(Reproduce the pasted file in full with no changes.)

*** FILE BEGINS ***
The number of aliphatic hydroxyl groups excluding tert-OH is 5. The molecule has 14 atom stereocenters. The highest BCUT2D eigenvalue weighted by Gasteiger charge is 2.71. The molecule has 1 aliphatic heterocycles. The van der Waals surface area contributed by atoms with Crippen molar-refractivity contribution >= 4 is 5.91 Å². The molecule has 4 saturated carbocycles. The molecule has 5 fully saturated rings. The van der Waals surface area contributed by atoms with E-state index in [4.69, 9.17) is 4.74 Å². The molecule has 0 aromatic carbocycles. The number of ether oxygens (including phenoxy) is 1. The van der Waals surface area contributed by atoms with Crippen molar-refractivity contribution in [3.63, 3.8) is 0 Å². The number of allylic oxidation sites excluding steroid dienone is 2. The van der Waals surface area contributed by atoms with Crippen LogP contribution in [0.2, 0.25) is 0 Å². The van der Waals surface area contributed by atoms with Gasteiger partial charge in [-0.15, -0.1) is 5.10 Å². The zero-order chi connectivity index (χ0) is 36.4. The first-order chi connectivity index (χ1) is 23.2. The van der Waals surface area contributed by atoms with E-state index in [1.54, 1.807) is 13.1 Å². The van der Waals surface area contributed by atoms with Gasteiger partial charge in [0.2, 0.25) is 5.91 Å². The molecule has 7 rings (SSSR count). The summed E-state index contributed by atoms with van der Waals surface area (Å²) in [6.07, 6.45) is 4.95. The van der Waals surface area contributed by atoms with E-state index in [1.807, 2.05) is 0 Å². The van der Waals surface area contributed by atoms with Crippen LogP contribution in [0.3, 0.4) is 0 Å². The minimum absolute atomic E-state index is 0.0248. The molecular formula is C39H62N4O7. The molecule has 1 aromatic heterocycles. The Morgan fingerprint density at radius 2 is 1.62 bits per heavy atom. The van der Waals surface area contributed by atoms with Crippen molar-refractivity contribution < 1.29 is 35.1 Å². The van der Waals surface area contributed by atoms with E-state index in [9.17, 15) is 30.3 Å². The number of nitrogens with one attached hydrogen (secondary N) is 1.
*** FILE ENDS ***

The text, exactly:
The number of aliphatic hydroxyl groups excluding tert-OH is 5. The molecule has 14 atom stereocenters. The highest BCUT2D eigenvalue weighted by Gasteiger charge is 2.71. The molecule has 1 aliphatic heterocycles. The van der Waals surface area contributed by atoms with Crippen molar-refractivity contribution >= 4 is 5.91 Å². The molecule has 4 saturated carbocycles. The molecule has 5 fully saturated rings. The van der Waals surface area contributed by atoms with E-state index in [4.69, 9.17) is 4.74 Å². The molecule has 0 aromatic carbocycles. The number of ether oxygens (including phenoxy) is 1. The van der Waals surface area contributed by atoms with Crippen molar-refractivity contribution in [3.63, 3.8) is 0 Å². The number of allylic oxidation sites excluding steroid dienone is 2. The van der Waals surface area contributed by atoms with Crippen LogP contribution in [0.2, 0.25) is 0 Å². The van der Waals surface area contributed by atoms with Gasteiger partial charge in [-0.15, -0.1) is 5.10 Å². The zero-order chi connectivity index (χ0) is 36.4. The first-order chi connectivity index (χ1) is 23.2. The van der Waals surface area contributed by atoms with E-state index in [1.54, 1.807) is 13.1 Å². The van der Waals surface area contributed by atoms with Gasteiger partial charge in [0.2, 0.25) is 5.91 Å². The molecule has 7 rings (SSSR count). The summed E-state index contributed by atoms with van der Waals surface area (Å²) in [6.07, 6.45) is 4.95. The van der Waals surface area contributed by atoms with E-state index in [1.807, 2.05) is 0 Å². The van der Waals surface area contributed by atoms with Crippen LogP contribution in [0.3, 0.4) is 0 Å². The minimum absolute atomic E-state index is 0.0248. The molecular formula is C39H62N4O7. The molecule has 1 aromatic heterocycles. The Morgan fingerprint density at radius 2 is 1.62 bits per heavy atom. The van der Waals surface area contributed by atoms with Crippen molar-refractivity contribution < 1.29 is 35.1 Å². The van der Waals surface area contributed by atoms with E-state index in [9.17, 15) is 30.3 Å². The number of nitrogens with one attached hydrogen (secondary N) is 1.